Scupper Pro / RTM Tempo for Big guy?

I’m considering the purchase of a RTM Tempo (aka: Scupper ProTW) SOT, for day use on the Great Lakes and Gulf Coast, to suplement my Prijon Kodiak which is great for tripping, but not so great for fishing, snorkling etc. I’m concerned I may be pushing the size/weight capacity of the Scupper/Tempo, and am not interested in a “barge” for fishing. I’m 6’4" x 250. I want to avoid a composite boat (SOT) due to cost and abuse factors, and don’t want to go to the heavier boats which may be more appropriately sized for me, due to wrestling up on car top (age is becoming a factor as well!). Any big guys out there paddling a Scupper/Tempo and happy with the performance? I don’t have the option to test paddle prior to purchase (NO RTM dealers in Great Lakes area). Anyone over 225lbs with first hand experience? Thanks!

Great Lakes and Gulf Coast?

– Last Updated: Feb-16-10 8:13 PM EST –

Are referencing the Gulf of Mexico? If so that is going to be a well traveled SOT.

If you can I would check out the RTM Midway.

And here is a review.

You’re tall enough that you’ll need something in the 15 foot range or more. I’d suggest a Prowler 15 or Tarpon 160. You weigh about 20lbs more than me so the Prowler is going to be the drier of the two while you’re sitting in it. The Tarpon may hold a little water.


– Last Updated: Feb-19-10 10:18 AM EST –

I'm 6-0, 205-210#, and my Scupper-Pro Tankwell (TW) runs just right with me and a bit of a load. I would imagine at 250 plus load you'll not exceed weight limits per se for this venerable SOT design, but may exceed the 'better' handling characteristics it provides.

I tried and was quite impressed with the Prowler 15 -it covered almost all the positives of th S-Pro, plus had improved speed and the finer entry I'd always hoped for in the original, and I think it will offer you good speed (better than the OK speed of the S-Pro) and improved handling as well.

While I personally didn't appreciate the 'big & wide', flattish-decked design of the T-160, and found it significantly harder to turn than the better-rockered and appreciably shorter (14'9" vs. 15'11" for the T-160) S-Pro, there are several good paddlers I know who have/started out in one and who think it's an excellent SOT. Current versions have a TW in the back -which I prefer for on-water ease-of-access to stowed items -but earlier ones are twin-hatch models, which others prefer because it provides more internal storage. It's also about 10-12 pounds heavier.

The Hurricane Phoenix series are almost identical to the T-160 in design, made of thermo-formed, vacu-molded plastic (their proprietary mix is called Trylon) which is really tough stuff. Sally's Hurricane Tracer is made of the same stuff, and has held up excellently in our South Florida sun, and in our sharp oolitic limestone and coral-rock-littered beaches and bottoms. It looks like fiberglass, but wears like iron -or at least as well as the rest of our plastic boats, and the Tracer still shines like new when we clean it up. The stuff is lighter than conventional LPE/XLPE plastics, too, so it'll be easier to carry and tote around, a definite plus in my book.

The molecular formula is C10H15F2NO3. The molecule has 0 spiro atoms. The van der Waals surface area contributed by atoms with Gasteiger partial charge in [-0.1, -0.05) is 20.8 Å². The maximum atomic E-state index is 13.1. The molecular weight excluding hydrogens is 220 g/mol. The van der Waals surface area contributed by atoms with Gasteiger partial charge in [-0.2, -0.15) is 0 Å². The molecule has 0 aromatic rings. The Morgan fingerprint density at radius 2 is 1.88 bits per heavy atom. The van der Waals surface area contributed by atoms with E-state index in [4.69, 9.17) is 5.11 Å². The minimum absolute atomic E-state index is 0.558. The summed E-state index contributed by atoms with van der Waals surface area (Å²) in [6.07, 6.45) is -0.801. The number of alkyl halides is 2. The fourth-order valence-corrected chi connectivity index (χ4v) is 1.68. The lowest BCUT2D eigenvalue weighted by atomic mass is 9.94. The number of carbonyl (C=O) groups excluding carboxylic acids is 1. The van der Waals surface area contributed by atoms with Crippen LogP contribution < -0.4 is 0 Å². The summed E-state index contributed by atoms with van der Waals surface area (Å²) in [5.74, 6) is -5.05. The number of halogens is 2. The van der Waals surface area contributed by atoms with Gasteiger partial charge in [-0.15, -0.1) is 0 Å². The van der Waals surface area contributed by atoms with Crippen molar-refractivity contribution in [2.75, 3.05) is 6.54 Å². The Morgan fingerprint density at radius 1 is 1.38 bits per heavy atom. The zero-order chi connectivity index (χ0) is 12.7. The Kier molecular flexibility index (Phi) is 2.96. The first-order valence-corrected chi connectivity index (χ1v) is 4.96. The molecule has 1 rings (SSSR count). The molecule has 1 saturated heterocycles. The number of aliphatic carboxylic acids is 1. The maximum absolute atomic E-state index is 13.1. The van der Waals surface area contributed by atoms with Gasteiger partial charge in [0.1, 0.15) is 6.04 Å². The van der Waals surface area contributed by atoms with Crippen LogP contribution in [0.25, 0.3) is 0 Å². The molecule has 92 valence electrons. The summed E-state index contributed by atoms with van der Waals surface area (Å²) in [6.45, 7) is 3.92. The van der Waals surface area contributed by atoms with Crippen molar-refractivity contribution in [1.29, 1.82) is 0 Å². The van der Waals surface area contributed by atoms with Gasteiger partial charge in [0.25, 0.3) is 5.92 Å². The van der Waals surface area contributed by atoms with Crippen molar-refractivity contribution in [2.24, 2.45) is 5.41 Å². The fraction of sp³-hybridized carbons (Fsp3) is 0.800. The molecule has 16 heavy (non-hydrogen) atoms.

The best bet? See if you can get an in-water test, in a pool now, or later, in warmer temps, at a lake or at the beach, to compare contrast among your candidates to see which one seems better to you for you to


-Frank in Miami

Touring SOT
Thanks for the help. That Phoenix is worth a look. I currently have a Prowler 15 in addition to my Prijon Kodiak. I’m dreaming of a performance mix of the two in a SOT to accomidate fishing. The Prowler is great for fishing/diving/playing…but a brute to load/unload and more importantly, a real bear when you have to make mileage into a stiff wind (15-20K) and hefty chop (2’-3’). The Kodiak will go anywhere with a good turn of speed, but not so great for fishing. The T-160 is just too dang heavy to consider, especially since I have the Prowler. I could solve the loading issue with a trailer or load assist but…dreaming of a nice SOT that will perform in real distance paddling, and still light enough to load. The Seda Revenge may be the ticket, but…just like the RTM boats, no dealers in the Great Lakes area, and now Seda has dropped the Revenge (imagine a nice light kevlar showing up used!!). Thanks to the info from FrankNC, a whole new list of dream machines has opened up. I’ve always stayed away from composite, not only due to cost, but also don’t want to worry about rocks, oyster bars etc. However, now that weight is becoming more of a factor, it looks like the investment makes more sense, especially when looking at the performance a composite SOT can provide as well. How about that Kaskazi Pelican!!! Be still my heart! Thanks all, you’ve been a big help. Happy paddling!

You are right on the Tarpon
My original model Tarpon 160 is my favorite kayak on the water. It is so comfortable I rarely feel the need to stop and get out and stretch when paddling with others when they do it every hour or two.

It is fast enough in flat water that a friend said we were making 5 mph for a while. I usually paddle about 4 to 4.5 mph even in faster boats and that lets me averafge 3 to 3.5 mph for a day.

It punches oput through surf well and catches small waves for a lot of fun.

It is a wide sea pig that you can stand up in…28 inches!

BUT it weighs ONE MILLION POUNDS…OK actually about 80 pounds I think…I’ve sen it advertised between 63 and 73 pounds…They Lie!

The Hurricane is similar but not as comfortable and the seat seems too high and dry for me.